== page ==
Pressure on Cameroon to halt human rights abuses

Cameroon President Paul Biya (Photo courtesy of Wikimedia Commons)
In 2006, Cameroon President Paul Biya called privacy “sacred.” (Photo courtesy of Wikimedia Commons)

Activist groups are keeping up the pressure on President Paul Biya to halt Cameroon’s harassment of lesbian, gay, bisexual and transgender people (LGBTs). But so far he has made no response to their pleas.

In October, Biya received a letter from a dozen anti-AIDS and pro-human rights groups in Cameroon, along with human rights organizations outside the country, asking him to revoke Article 347A of the Penal Code, which imposes prison sentences for people who have sex with people of the same sex. This law has led to several current cases of human rights violations and violates various international treaties that Cameroon has signed, the letter said.

The advocacy groups argued that Biya, as president, is bound by international law and customary law “to protect and promote the human rights of all citizens of Cameroon and accountable to the international community actions in this matter.”

À CAMFAIDS, la journée mondiale de lutte contre le VIH/SIDA. (Photo par Eric Lembembe)
CAMFAIDS sponsored a discussion about HIV/AIDS on Dec. 1, World AIDS Day. (Photo by Eric Lembembe)

Also in October, a report by Human Rights Watch denounced Cameroon’s record of violating the human rights of actual and suspected LGBT people. The report was submitted to the U.N. Human Rights Council by HRW in partnership with local LGBT organizations such as Affirmative Action, Alternatives Cameroon, the Cameroonian Foundation for AIDS (CAMFAIDS), Evolve, and Humanity First Cameroon.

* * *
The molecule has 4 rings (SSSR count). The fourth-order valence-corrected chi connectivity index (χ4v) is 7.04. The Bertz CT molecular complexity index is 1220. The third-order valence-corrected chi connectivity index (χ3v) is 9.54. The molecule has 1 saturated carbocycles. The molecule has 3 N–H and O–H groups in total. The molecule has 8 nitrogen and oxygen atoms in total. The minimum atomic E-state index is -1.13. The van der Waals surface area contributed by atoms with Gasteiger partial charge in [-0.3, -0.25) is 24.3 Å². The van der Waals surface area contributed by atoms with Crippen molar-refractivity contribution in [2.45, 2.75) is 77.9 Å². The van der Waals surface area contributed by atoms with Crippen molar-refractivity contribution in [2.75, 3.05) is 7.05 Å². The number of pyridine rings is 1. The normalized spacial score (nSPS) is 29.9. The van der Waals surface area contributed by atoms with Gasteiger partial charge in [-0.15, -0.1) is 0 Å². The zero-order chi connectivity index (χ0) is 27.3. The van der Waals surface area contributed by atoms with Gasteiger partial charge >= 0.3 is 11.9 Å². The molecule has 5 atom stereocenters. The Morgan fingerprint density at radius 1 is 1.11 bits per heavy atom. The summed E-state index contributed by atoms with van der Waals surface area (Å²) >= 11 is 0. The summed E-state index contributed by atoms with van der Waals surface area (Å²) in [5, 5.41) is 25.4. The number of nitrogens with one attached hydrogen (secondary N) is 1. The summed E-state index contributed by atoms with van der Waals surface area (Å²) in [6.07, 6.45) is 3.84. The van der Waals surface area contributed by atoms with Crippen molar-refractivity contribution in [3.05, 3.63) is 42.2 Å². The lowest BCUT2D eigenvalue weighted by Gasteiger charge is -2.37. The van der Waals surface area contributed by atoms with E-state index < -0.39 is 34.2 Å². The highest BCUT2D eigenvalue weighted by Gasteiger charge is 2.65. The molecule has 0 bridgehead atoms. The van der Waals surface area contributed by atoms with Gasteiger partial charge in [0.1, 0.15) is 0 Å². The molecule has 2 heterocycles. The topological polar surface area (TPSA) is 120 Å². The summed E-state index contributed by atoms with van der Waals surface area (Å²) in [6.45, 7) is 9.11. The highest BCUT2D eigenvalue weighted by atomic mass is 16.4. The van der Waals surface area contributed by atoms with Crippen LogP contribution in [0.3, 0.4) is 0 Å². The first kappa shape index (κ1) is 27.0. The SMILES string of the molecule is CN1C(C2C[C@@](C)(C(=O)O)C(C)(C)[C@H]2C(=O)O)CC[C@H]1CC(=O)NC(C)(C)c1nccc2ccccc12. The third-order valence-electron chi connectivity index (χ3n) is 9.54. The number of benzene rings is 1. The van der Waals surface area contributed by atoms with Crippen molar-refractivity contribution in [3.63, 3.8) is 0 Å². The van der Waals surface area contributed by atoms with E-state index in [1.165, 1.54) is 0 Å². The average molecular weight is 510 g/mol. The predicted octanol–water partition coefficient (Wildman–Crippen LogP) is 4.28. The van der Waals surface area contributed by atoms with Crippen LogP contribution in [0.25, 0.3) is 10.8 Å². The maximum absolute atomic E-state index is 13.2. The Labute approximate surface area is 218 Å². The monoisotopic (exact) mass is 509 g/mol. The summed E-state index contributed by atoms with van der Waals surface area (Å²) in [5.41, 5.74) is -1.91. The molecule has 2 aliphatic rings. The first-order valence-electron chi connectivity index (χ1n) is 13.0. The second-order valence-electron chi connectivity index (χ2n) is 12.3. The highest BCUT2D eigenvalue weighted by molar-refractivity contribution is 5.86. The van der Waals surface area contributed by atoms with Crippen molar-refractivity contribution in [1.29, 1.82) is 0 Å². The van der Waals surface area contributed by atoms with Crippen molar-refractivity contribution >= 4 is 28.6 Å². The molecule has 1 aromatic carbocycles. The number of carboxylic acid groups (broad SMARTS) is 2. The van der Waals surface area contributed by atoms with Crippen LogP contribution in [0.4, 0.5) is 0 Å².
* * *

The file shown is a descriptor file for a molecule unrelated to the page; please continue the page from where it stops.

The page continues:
The report, which was sent as part of the Human Rights Council’s Universal Periodic Review of human rights issues in member countries, stated that “human rights violations targeting lesbians, gays, bisexual and transgender (LGBT) people in Cameroon extend beyond the threat of criminal prosecution. Police violence against LGBT people is everywhere, included documented cases of police brutality that amount to torture. ”

At least six people are currently being held in jail for homosexuality in Cameroon, according to  CAMFAIDS.   LGBT associations are calling for their immediate release.

High risk of HIV / AIDS

Une discussion du sida présenté par CAMFAIDS. (Photo par Eric Lembembe)
Discussion of AIDS organized by CAMFAIDS for World AIDS Day. (Photo by Eric Lembembe)

Another argument for decriminalization of homosexuality in Cameroon is that the anti-homosexuality law obstructs the work of associations fighting against HIV / AIDS among men who have sex with men.

“The 2011-2015 national strategic plan for the fight against AIDS clearly indicates that men who have sex with men are considered persons at high risk of infection. The criminalization of homosexuality makes it difficult to work with them,” says Dominique Menoga Nanga, president CAMFAIDS. “The law promotes an atmosphere of secrecy that is conducive to risk-taking. That not only puts at risk the men who have sex with men but also their families, especially their potential female partners, whether they are married or not.”

—Eric O. LEMBEMBE

This is an English translation of the French-language post “Haro sur les violations des droits des LGBTI au Cameroun.”

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